Sunday, November 30, 2014

Justin Martyr: The Christian Philosopher by Chris White


Justin Martyr was born in Roman Palestine in the province of Samaria around 100 AD.  His parents were not Jewish by race or faith but were Greek and Roman and had migrated to Israel for reasons of employment.  As Justin grew up he knew about the Jewish and Christian religion as both had their origins in his homeland and were the faith of most of his neighbors, but as Justin began his own quest for ultimate things, he looked in the direction of philosophy and the life of the mind and was inspired to begin his journey.

The Philosopher Plato

In Justin’s day institutional universities as we understand them didn’t exist but higher learning certainly did.  Philosophers and scholars would teach pretty much any student who was a paying client.  Justin traveled through several schools of philosophy studying Aristotle, Pythagoras, Stoicism, and finally found himself at home studying Plato.  Justin truly was studying philosophy to understand the deeper meaning in life and Platonic teaching on the soul’s vision of God captured his mind.

Ephesus seaport dried up today

Justin was at the time living and studying in the seaport town of Ephesus in Asia Minor where only 30 years earlier the last of Jesus’ apostles St. John had died at the ripe old age of 100 and was buried outside of town.  It is during this period that Justin has a fateful encounter with an elderly Christian man while in the midst of meditating on the existence of God at the seashore.  There is an illustration here of Jesus’ principle that if we act on the light we are given, we will be given more (Mt. 13:12).
We don’t know the exact content of this conversation or even who really initiated it, but we know three important details.  First, that the evidence that proved convincing to Justin was how the Old Testament prophets gave detailed information about the birth, life, death, and resurrection of Christ centuries before it happened.  Secondly that there was a gentle, yet firm confrontation of Justin’s motives in studying philosophy as being more about winning debates than seeking to live by the truth.  And finally an exhortation to seek the God of the Bible in earnest prayer asking Him in humility to reveal Himself  and Christ to his heart and mind rather than trust his own philosophic reasoning.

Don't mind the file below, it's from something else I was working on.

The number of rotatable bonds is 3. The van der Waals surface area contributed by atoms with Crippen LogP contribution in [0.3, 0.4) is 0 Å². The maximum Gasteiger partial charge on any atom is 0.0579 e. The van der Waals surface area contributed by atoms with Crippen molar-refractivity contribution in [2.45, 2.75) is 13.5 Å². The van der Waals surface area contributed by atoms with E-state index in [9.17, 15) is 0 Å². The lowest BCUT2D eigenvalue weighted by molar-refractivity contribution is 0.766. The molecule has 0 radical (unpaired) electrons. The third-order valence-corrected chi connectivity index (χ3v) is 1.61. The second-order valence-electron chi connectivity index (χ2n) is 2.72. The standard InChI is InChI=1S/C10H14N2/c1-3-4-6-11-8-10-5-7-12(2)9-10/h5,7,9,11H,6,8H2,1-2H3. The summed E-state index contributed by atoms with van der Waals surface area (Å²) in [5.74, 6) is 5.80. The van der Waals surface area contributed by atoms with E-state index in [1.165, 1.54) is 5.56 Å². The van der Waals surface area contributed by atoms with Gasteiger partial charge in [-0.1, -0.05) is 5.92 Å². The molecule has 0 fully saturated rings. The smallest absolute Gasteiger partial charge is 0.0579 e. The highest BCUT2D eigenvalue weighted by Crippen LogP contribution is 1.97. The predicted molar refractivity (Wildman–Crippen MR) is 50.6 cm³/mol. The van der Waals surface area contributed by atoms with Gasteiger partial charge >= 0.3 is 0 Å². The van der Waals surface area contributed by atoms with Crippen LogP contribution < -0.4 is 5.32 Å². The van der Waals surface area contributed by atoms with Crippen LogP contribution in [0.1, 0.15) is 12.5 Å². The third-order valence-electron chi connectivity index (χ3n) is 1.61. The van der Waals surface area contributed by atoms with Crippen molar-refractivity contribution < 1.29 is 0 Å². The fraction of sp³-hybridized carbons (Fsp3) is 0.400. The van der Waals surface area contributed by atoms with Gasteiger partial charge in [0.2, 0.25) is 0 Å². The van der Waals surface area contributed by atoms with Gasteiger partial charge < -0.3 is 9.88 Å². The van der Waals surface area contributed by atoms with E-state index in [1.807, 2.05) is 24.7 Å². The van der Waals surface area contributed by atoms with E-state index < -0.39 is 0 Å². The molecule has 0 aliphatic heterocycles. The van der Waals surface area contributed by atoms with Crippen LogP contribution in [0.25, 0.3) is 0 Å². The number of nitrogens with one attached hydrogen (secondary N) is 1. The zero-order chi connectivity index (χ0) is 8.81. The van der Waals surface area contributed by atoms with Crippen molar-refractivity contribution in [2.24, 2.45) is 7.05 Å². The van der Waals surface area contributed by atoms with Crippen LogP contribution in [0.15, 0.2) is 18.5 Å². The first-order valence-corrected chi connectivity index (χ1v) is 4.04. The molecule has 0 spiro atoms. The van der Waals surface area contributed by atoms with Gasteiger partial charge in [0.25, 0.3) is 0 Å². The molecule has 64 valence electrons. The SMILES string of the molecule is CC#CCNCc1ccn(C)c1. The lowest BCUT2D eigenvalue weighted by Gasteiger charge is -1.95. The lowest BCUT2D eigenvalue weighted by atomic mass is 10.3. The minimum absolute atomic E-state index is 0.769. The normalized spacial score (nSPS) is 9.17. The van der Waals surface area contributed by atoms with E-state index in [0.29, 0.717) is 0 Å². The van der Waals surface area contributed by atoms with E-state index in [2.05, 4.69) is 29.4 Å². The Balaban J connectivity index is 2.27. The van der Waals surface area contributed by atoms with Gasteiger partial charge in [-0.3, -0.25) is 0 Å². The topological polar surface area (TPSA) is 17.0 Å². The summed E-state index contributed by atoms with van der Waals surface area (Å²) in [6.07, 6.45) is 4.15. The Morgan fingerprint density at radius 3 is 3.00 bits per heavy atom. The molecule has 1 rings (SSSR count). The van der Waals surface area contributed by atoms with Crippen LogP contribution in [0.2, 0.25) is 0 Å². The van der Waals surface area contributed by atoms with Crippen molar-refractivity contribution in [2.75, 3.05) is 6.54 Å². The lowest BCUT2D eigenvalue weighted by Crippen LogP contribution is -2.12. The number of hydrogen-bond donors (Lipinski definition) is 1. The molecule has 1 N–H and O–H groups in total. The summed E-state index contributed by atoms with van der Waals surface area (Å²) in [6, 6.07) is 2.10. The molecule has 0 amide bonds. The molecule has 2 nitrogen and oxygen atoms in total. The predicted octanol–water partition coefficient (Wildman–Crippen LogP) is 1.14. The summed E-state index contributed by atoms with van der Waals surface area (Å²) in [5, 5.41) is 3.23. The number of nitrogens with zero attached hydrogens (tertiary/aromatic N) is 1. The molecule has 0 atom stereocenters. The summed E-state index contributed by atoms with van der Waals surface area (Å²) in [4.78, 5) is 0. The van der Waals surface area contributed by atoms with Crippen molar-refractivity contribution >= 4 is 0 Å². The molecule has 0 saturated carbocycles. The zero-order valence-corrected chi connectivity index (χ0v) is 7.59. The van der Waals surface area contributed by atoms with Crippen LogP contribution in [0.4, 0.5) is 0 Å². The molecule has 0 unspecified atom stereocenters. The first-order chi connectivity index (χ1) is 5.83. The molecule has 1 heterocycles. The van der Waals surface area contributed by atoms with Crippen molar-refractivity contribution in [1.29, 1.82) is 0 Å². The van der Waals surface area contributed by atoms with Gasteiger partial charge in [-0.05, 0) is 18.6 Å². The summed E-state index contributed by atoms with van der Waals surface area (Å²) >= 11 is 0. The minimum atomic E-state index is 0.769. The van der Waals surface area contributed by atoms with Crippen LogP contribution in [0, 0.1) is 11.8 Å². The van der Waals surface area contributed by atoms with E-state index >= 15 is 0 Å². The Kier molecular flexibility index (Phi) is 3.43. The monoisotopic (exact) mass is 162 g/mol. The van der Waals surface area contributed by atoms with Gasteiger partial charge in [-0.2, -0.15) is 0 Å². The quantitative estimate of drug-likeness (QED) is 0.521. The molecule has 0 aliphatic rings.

His encounter in Ephesus set the tone for his future ministry.  After coming to the Christian faith he became the first apologist (from the Greek apologia “a defense”) for the Christian church, writing books aimed at showing ordinary people the reasonableness of the Christianity.  Ultimately Justin ends up coming to Rome where he opens a school where he teaches Christianity as the fulfillment of all philosophy.  An interesting sidelight to this is that for the remainder of his life he wears the costume of a philosopher which makes him the first minister in the church who wore any specific clothing to conduct their ministry.
Philosophic debate a public activity in the ancient world

For what is believed to be the next 35 years, Justin studied, collected information, wrote, taught, and even debated other religionists and pagans in an effort to show Christianity was the reasonable path to take and the true philosophy.  Justin was eventually beheaded in Rome under the emperor Marcus Aurelius in 165 after being betrayed by a disgruntled critic of his work.  Justin was brought to trial and refused to renounce his faith and make a sacrifice to the Roman gods.  He famously said “you may be able to kill us (fellow Christians) but you can never actually do us any harm.”  As Justin faithfully ended his life and laid down his work here on earth, it was taken up by others and has been an important ministry in every generation of the church ever since.
You can kill us but you can't really hurt us

Although Justin is quite removed from us by time and culture, I would like to end this essay by focusing on 10 ways his thinking has become a legacy to the Church:

1.  Christ is the culmination of all partial knowledge discovered by the Greeks (in philosophy) and the completion of all Jewish history.

2. Justin believed Christ is the Logos who was present in the Greek philosophers and is in germ form in all men.  God dwells in men insofar as they are susceptible and open to Him.  To the pagan and evil man he dwells not at all.